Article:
I agree the ideal would include downvoting and helpful feedback. My suspicion is any intervention to raise the threshold of downvoting higher (including milder norms) will primarily just reduce the amount of voting, rather than increase the amount of helpful feedback, and I think vote volume is more important than improved negative feedback.
I think this post was inspired by a couple of others that were downvoted heavily, mostly provided without comment. I was one of the downvoters, and the reasons for my downvoting were ably articulated by other critical comments on the thread - I upvoted those. Were there a norm where I had to write my own comment, I simply wouldn't have bothered, and I imagine any norms which made downvoting any more onerous than clicking the thumbs down button would have also meant I wouldn't have bothered. I think the information provided by readers that were mildly turned off but not motivated enough to explain why is useful information both to the authors, but more importantly to prospective readers themselves.
I'm not an expert on how online communities work, as well as what works and what doesn't in terms of 'peer review' mechanisms like voting. Do many places put a differential threshold of critical versus positive votes like this?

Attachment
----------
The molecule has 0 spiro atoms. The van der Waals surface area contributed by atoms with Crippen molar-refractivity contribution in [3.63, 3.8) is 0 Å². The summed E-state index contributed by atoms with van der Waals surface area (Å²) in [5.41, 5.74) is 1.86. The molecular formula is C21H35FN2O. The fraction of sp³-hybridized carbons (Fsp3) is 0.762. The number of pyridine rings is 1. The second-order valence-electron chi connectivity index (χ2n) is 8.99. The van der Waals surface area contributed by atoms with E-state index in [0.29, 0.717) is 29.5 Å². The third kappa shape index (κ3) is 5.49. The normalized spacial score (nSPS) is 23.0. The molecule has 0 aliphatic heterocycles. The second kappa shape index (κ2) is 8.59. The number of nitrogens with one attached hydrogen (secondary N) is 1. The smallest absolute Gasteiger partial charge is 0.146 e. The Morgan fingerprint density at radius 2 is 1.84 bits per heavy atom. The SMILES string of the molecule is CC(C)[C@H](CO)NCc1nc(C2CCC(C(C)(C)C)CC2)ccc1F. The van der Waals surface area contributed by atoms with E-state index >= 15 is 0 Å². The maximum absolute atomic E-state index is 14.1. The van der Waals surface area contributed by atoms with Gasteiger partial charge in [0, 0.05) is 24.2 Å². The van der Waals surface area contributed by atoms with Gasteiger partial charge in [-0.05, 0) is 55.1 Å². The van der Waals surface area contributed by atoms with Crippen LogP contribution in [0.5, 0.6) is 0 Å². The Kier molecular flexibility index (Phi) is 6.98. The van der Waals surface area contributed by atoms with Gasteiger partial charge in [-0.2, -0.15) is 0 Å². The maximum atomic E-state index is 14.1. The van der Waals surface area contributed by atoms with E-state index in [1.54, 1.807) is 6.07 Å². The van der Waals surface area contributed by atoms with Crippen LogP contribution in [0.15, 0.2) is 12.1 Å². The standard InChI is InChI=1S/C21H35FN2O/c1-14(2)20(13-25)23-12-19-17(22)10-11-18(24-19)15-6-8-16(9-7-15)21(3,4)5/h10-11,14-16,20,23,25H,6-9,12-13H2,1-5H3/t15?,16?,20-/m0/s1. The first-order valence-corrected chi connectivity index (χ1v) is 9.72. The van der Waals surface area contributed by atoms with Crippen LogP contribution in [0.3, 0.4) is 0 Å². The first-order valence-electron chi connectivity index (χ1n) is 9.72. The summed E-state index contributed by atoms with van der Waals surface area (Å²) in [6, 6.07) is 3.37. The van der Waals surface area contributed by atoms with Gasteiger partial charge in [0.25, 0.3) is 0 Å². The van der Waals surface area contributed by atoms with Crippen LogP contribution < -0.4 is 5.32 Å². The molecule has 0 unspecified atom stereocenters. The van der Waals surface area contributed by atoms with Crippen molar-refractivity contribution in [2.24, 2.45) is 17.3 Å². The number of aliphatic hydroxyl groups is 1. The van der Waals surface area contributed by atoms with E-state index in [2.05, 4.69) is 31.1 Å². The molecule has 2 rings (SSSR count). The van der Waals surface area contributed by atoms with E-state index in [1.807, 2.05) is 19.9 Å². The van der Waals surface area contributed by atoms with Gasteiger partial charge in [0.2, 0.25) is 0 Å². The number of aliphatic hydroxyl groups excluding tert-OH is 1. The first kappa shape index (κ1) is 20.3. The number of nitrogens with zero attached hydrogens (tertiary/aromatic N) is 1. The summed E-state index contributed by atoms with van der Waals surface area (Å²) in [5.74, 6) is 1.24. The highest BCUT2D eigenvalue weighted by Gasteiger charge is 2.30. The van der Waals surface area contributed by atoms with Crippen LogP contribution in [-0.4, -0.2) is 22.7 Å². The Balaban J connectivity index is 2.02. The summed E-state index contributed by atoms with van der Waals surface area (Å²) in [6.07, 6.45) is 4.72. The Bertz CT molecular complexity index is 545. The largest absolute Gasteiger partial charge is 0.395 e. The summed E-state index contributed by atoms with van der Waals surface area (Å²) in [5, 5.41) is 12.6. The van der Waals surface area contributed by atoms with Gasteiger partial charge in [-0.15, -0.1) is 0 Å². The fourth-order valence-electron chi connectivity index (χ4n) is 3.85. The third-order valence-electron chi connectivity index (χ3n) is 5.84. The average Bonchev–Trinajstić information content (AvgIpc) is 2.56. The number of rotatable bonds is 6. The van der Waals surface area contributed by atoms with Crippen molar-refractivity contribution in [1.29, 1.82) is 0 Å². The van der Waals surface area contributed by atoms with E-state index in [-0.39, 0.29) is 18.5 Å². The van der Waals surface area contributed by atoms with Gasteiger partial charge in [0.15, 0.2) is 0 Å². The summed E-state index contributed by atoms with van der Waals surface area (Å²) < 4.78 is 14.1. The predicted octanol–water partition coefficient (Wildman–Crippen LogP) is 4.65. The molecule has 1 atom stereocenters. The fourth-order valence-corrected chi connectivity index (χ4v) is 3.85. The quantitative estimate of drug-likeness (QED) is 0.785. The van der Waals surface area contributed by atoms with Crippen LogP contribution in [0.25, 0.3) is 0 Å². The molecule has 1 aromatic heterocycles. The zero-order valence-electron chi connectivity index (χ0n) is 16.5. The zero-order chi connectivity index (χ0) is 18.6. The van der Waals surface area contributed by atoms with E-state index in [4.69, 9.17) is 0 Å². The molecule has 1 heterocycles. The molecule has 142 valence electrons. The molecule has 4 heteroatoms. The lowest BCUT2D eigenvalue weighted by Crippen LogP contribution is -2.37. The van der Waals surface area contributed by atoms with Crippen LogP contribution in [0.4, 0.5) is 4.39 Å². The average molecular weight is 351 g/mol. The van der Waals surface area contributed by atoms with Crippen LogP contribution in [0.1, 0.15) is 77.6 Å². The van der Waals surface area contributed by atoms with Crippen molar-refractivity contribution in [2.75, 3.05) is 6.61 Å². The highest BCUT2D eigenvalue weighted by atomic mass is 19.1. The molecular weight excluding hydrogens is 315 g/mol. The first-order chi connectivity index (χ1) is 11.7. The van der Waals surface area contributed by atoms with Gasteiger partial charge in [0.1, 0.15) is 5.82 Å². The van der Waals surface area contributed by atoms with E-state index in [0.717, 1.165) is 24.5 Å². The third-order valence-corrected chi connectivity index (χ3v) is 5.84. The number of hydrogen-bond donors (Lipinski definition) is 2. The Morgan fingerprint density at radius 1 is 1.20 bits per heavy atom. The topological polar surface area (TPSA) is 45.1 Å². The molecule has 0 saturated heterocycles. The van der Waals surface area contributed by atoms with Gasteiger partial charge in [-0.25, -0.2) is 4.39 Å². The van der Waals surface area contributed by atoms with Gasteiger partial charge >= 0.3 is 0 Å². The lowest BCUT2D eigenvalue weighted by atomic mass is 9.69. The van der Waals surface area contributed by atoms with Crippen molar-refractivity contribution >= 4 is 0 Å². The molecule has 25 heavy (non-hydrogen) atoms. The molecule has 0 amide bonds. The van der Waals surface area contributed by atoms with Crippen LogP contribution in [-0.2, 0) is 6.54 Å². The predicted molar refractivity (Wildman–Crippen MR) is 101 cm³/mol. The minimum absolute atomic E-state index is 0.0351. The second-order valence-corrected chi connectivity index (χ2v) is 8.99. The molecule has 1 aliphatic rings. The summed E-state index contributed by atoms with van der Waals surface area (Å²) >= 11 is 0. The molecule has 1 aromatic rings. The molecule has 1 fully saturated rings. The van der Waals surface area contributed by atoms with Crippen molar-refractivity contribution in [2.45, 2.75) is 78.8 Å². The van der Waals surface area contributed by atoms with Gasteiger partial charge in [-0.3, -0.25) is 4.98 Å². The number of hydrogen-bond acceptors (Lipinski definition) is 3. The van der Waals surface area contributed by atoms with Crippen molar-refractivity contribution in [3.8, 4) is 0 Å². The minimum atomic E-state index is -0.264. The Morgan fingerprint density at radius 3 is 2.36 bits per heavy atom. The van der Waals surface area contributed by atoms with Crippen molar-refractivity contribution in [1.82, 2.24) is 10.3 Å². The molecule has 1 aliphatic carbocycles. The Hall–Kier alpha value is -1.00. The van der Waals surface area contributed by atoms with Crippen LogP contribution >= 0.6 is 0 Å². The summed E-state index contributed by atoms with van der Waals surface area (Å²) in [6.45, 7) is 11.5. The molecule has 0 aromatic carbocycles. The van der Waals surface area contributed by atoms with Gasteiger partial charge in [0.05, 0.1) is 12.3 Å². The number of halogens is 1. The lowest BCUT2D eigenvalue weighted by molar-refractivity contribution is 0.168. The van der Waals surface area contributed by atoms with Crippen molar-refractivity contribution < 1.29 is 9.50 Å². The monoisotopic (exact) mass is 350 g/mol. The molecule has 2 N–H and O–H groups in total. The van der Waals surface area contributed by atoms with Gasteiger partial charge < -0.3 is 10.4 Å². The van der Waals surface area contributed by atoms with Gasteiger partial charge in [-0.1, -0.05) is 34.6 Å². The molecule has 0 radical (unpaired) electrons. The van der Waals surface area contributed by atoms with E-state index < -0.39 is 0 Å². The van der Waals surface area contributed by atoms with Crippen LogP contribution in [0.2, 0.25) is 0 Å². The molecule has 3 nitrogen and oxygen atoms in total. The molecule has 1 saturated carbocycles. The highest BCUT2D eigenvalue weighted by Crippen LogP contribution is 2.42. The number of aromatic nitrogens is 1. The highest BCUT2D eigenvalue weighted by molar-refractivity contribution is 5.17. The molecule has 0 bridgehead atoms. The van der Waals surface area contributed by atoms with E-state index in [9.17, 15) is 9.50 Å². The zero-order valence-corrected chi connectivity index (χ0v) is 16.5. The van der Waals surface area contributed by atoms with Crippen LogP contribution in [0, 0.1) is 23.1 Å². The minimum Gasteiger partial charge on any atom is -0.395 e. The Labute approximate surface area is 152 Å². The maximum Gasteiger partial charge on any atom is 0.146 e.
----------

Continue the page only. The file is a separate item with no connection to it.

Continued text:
I support this, except I do think that the upvoting and downvoting system, though noisy, is already quite useful.
I've also had guidance from the founder of a successful StackExchange forum that it's often useful to keep meta-discussion separate from actual discussion, so that people can more easily appreciate the content they're looking for, so we should look for cases where we can easily move infrastructure and culture discussions offsite to our Github page.
(cross-posted from FB)
I worry about the problems of downvoting as new people enter the EA forum who are used to downvoting on venues like Reddit or LW, which have much more harsh approaches to downvoting. I'm concerned about setting up good structures for how we are going forward, considering that the EA movement is growing quickly. I'd like to consider a system of focusing on upvoting rather than downvoting - that way, we still get the signal about good posts, but don't have the downsides of downvoting.